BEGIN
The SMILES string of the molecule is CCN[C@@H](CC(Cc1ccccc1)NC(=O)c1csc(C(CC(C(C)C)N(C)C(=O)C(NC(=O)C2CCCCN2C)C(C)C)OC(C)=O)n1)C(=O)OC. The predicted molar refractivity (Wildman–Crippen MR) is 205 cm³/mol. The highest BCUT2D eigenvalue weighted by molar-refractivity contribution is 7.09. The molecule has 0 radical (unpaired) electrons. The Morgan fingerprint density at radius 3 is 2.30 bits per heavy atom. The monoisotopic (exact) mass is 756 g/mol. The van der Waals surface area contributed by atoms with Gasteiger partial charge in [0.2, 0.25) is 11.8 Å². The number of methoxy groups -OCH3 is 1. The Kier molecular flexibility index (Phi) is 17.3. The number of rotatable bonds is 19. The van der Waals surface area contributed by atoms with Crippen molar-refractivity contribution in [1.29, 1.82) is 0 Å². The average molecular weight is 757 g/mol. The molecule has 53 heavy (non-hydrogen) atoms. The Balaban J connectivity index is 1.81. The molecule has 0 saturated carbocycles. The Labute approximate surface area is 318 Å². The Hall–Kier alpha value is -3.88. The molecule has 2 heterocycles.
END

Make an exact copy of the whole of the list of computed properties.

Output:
The SMILES string of the molecule is CCN[C@@H](CC(Cc1ccccc1)NC(=O)c1csc(C(CC(C(C)C)N(C)C(=O)C(NC(=O)C2CCCCN2C)C(C)C)OC(C)=O)n1)C(=O)OC. The predicted molar refractivity (Wildman–Crippen MR) is 205 cm³/mol. The highest BCUT2D eigenvalue weighted by molar-refractivity contribution is 7.09. The molecule has 0 radical (unpaired) electrons. The Morgan fingerprint density at radius 3 is 2.30 bits per heavy atom. The monoisotopic (exact) mass is 756 g/mol. The van der Waals surface area contributed by atoms with Gasteiger partial charge in [0.2, 0.25) is 11.8 Å². The number of methoxy groups -OCH3 is 1. The Kier molecular flexibility index (Phi) is 17.3. The number of rotatable bonds is 19. The van der Waals surface area contributed by atoms with Crippen molar-refractivity contribution in [1.29, 1.82) is 0 Å². The average molecular weight is 757 g/mol. The molecule has 53 heavy (non-hydrogen) atoms. The Balaban J connectivity index is 1.81. The molecule has 0 saturated carbocycles. The Labute approximate surface area is 318 Å². The Hall–Kier alpha value is -3.88. The molecule has 2 heterocycles.